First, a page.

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Inspection report

Date of Inspection: 4 September 2013
Date of Publication: 18 October 2013
Inspection Report published 18 October 2013 PDF | 88.74 KB

Before people are given any examination, care, treatment or support, they should be asked if they agree to it (outcome 2)

Meeting this standard

We checked that people who use this service

  • Where they are able, give valid consent to the examination, care, treatment and support they receive.
  • Understand and know how to change any decisions about examination, care, treatment and support that has been previously agreed.
  • Can be confident that their human rights are respected and taken into account.

How this check was done

We looked at the personal care or treatment records of people who use the service, carried out a visit on 4 September 2013, observed how people were being cared for and checked how people were cared for at each stage of their treatment and care. We talked with people who use the service, talked with carers and / or family members and talked with staff.

We used the Short Observational Framework for Inspection (SOFI). SOFI is a specific way of observing care to help us understand the experience of people who could not talk with us.

Our judgement

Before people received any care or treatment they were asked for their consent and the provider acted in accordance with their wishes.

Reasons for our judgement

We looked at records, observed staff practice, spoke with eight people who used the service and three people’s relatives about agreeing with decisions about their care and treatment. People told us they were asked for their consent before they received any care or treatment. People we spoke with told us they made daily decisions for themselves. One person told us, “I can have a lie in if I want one, I am offered choices. I choose the clothes I want to wear and there is a choice of food offered”. Another person told us, “I am offered the choice to sit in my room or to join others in the lounge”. People were satisfied the staff acted in accordance with their wishes.

The discussions we had with some people were limited due to their individual communication abilities but people who could express their views said they were “generally happy with life at the home”.

We observed the care and support provided to people who used the service. We saw staff asked people about the care they planned to provide before they supported them. Examples included: staff asked people if they wanted to walk or be assisted to have lunch in the dining room and a person was asked if they wanted to go to their room for a rest.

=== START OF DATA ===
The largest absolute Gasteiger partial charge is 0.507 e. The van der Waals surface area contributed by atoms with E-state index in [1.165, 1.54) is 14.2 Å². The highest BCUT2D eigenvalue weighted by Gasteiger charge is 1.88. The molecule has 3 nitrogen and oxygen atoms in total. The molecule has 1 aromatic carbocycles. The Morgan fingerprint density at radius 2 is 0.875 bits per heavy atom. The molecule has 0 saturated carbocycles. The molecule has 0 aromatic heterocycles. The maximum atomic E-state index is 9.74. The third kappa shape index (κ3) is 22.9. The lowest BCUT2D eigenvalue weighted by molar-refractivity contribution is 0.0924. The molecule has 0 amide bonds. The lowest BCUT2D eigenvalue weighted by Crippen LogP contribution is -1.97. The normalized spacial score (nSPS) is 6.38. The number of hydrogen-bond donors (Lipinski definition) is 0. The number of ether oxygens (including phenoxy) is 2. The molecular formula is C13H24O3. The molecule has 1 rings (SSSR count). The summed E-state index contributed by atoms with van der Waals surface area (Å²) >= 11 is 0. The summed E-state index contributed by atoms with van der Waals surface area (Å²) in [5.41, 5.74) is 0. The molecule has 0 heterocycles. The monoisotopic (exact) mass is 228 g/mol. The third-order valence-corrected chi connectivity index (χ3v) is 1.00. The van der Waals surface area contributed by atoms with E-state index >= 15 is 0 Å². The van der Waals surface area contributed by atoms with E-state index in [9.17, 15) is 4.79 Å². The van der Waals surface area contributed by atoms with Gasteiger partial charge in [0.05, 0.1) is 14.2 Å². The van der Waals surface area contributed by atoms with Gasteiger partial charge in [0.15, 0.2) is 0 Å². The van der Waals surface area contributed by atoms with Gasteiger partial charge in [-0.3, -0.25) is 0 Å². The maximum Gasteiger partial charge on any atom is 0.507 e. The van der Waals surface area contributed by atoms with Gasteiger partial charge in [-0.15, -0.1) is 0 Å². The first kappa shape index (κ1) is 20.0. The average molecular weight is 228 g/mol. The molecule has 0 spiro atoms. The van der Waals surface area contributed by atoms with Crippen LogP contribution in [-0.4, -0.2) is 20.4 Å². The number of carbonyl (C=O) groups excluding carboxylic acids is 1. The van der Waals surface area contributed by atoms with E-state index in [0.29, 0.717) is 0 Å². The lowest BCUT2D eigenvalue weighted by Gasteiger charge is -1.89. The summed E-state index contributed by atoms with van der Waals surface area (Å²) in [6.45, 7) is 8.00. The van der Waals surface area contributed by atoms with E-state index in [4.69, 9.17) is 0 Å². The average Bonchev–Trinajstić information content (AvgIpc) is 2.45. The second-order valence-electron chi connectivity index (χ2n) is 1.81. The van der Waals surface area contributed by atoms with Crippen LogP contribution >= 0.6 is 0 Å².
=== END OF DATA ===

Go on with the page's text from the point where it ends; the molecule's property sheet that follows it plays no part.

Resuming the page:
We spoke with three members of staff and the manager. Staff could explain how people could consent to decisions. One staff member told us they would leave a person to lie in bed if they did not feel like getting up in the morning or if someone wanted support with a shave later in the day, they would respect the person’s decision.

People who used the service, or their representative had been asked to sign a service user agreement to the care plan, this was their consent in relation to care and treatment and a separate form to consent to photographs being taken.

Where people did not have the capacity to consent, the provider acted in accordance with legal requirements. We spoke with the manager who knew what to do when important decisions needed to be taken on behalf of people who lacked capacity to make decisions. We saw where a ‘Best Interest’ decision had been documented. This ensured actions were taken in the best interest of people who used the service. We saw some files had copies of forms about action to be taken if the person became seriously ill. These forms showed that people, and/or their representatives, had been involved in discussions with a doctor about their wishes towards their end of life care. This showed that people and their representatives had been given opportunities to share their views.

We looked at four people’s care plans; these included a capacity assessment form to assess people’s capacity to make their own decisions around the proposed plan of care and medication. The provider may find it useful to note that capacity assessments should be time specific and decision specific. We saw two peoples care plans which showed that the staff had met with their families or a representative and where appropriate, had encouraged them to read and sign a consent form. This showed the person or their representatives’ were involved in their care.

People who used the service had access to information. This included the statement of purpose, service user guide and some patient information leaflets. The manager told us that access to information on local advocacy services was made available and we saw one person had used this.